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Self-Doubt and Sacrifices—Dorsey’s Meg Strachan Gets Candid About Launching Her Jewelry Company

 Meg Strachan.
Meg Strachan.

The Cost of Starting Your Own Business talks to founders to get an honest look at what it really takes to create a company. Not just the financial, but the personal and emotional costs, too. 

Being a self-starter is in Meg Strachan’s blood. In addition to her father, almost every member of Strachan’s extended family runs their own business. “I grew up around a lot of people who own companies, who worked every single Saturday,” she says. “I had a pretty informed idea of what it takes—I’ve seen it all.” It seemed only natural she’d launch a venture of her own, and in 2019, she did: founding Dorsey, a lab-grown jewelry brand offering contemporary yet vintage-inspired heirlooms.

“I was at this little Parisian market where this older French woman was selling vintage jewelry,” she says. “I picked up a pair of earrings with a 1920s deco feel. They reminded me so much of my grandmother, Dorsey, who collected costume and fine jewelry. She wore her pieces in a way that I had never seen on anyone else. That was how I decided to start Dorsey: with this love for jewelry and connection to my grandmother.”

Plus, Strachan had found her niche: "Lab-grown was, and still is, a disruptive category." Manufactured entirely by humans in controlled laboratory environments, synthetic stones are marginally less expensive than mined diamonds. Strachan recognized the fringe industry's potential—and profitability—and wanted in. "It's giving the diamond market a run for its money and will continue to do so,” she says. “Lab-grown will be the dominant stones one day."

But despite Dorsey feeling somewhat destined to be, and Strachan's insight into the back end of business-building, the journey has been far from easy. On a Zoom call from her home in Los Angeles, the founder reveals the candid details of getting her brand off the ground, from all-nighters to self-worth spirals—and why making her first million didn’t feel like she thought it would.

The early days:
The early days:

I held two full-time roles for the first two years of the business. I did my day job, and then at night, on weekends, and in the very early morning hours, I was building Dorsey. For a long time, I couldn't afford to hire an employee, so I did everything myself—the graphic design, everything for the website, all the emails; all the packing, shipping, and customer service. I shipped over a million dollars in orders by myself from my house. Dorsey was all my free time.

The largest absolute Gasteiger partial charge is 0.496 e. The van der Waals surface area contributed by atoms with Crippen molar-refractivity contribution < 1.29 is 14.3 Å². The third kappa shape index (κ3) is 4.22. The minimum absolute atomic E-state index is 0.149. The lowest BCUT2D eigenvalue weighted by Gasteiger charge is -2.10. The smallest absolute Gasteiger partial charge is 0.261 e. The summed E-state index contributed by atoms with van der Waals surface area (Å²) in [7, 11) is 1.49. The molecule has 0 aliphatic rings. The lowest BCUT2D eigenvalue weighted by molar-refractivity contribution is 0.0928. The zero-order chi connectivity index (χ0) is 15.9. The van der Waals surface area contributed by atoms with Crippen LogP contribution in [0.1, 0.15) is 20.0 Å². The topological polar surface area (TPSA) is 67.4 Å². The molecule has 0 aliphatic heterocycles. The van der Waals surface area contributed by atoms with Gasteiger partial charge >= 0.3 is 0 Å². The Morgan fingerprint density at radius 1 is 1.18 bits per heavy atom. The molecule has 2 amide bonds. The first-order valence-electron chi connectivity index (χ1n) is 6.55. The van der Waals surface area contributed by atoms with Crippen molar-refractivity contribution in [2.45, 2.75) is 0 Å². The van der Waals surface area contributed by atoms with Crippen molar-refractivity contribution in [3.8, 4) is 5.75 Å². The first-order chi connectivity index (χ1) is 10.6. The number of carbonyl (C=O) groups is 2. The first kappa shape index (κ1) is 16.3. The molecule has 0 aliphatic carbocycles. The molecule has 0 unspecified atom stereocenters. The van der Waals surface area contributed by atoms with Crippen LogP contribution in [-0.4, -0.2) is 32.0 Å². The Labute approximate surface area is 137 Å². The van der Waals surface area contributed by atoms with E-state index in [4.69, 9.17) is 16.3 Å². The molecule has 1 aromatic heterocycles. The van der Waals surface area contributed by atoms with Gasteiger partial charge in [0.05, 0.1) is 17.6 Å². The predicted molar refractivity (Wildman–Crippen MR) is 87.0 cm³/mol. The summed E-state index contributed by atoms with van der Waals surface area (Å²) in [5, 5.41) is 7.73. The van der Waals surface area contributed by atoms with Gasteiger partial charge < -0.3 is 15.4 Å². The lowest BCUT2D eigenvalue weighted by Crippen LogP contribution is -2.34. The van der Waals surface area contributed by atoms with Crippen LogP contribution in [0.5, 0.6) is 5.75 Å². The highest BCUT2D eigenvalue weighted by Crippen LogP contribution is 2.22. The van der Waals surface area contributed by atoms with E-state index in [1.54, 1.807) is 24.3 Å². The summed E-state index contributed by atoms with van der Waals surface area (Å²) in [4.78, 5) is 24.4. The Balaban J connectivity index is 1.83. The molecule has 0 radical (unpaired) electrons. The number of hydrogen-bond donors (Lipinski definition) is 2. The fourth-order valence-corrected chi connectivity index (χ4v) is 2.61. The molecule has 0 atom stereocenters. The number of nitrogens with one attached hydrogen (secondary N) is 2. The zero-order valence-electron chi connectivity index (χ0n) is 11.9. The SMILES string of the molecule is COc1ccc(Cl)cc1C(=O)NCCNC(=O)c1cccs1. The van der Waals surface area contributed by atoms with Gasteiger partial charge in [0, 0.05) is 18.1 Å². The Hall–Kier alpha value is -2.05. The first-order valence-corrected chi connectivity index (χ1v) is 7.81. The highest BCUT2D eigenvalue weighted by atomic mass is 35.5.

Her financial situation at launch:
Her financial situation at launch:

I went out to investors in 2019 to raise money. I got my foot in the door and, naively, thought I would be able to fundraise for Dorsey because of my previous career successes at other companies [as the Vice President of Growth for the Girlfriend Collective and the Chief Marketing Officer for Anine Bing]. But I couldn't raise a dollar of funding. Literally—not a dollar. Nobody would invest, so I had to move forward with the business by bootstrapping it.

I started the company with between $600 and $1,000 [of my own money]. I would take the money from my paychecks and put it directly into [Dorsey]. I’m in a double-income household. At the time, I didn't own my house, so I was paying rent. I had an 18-month-old daughter, so I was paying for babysitters and nannies.

If you raise money, it's a totally different experience because you can take some type of salary and have capital for the business to run off of. But starting a business by putting your money into it each month is a very different way to start and run a company. You're personally feeling the exposure every month. It's a constant reminder of the financial risk that you're taking.

A moment of rejection:
A moment of rejection:

I'll never forget: I was in a meeting with the partner of a very prominent venture fund. He looked at me, and his exact words were, ‘You have the exact pedigree of someone we would invest into. [But] we don't really know about the lab-grown market. We asked a couple of girls around the office who like jewelry, and they’re unfamiliar.’ That fund turned me down.

All of [those investor meetings] were so devastating. You get dressed up. You hype yourself up and work with whatever self-esteem you've manufactured for that hour or two meeting. You’re ready to pitch, you have your deck ready. And then they reject you. That was the main emotion I had for the first two years of Dorsey: rejection.

On the personal sacrifices:
On the personal sacrifices:

Starting and running a company takes an unspoken toll on your life. I call it a tab that comes due, and the tax on it is very high. There are a lot of personal sacrifices. You have to be ruthless with your priorities. You miss a lot of things—that's the truth. I missed the first four years of my daughter's life. I missed all of preschool. Even if I was physically there, I wasn't mentally there. I basically put my head down, ran Dorsey for the last four years, and when I looked up, my daughter was five.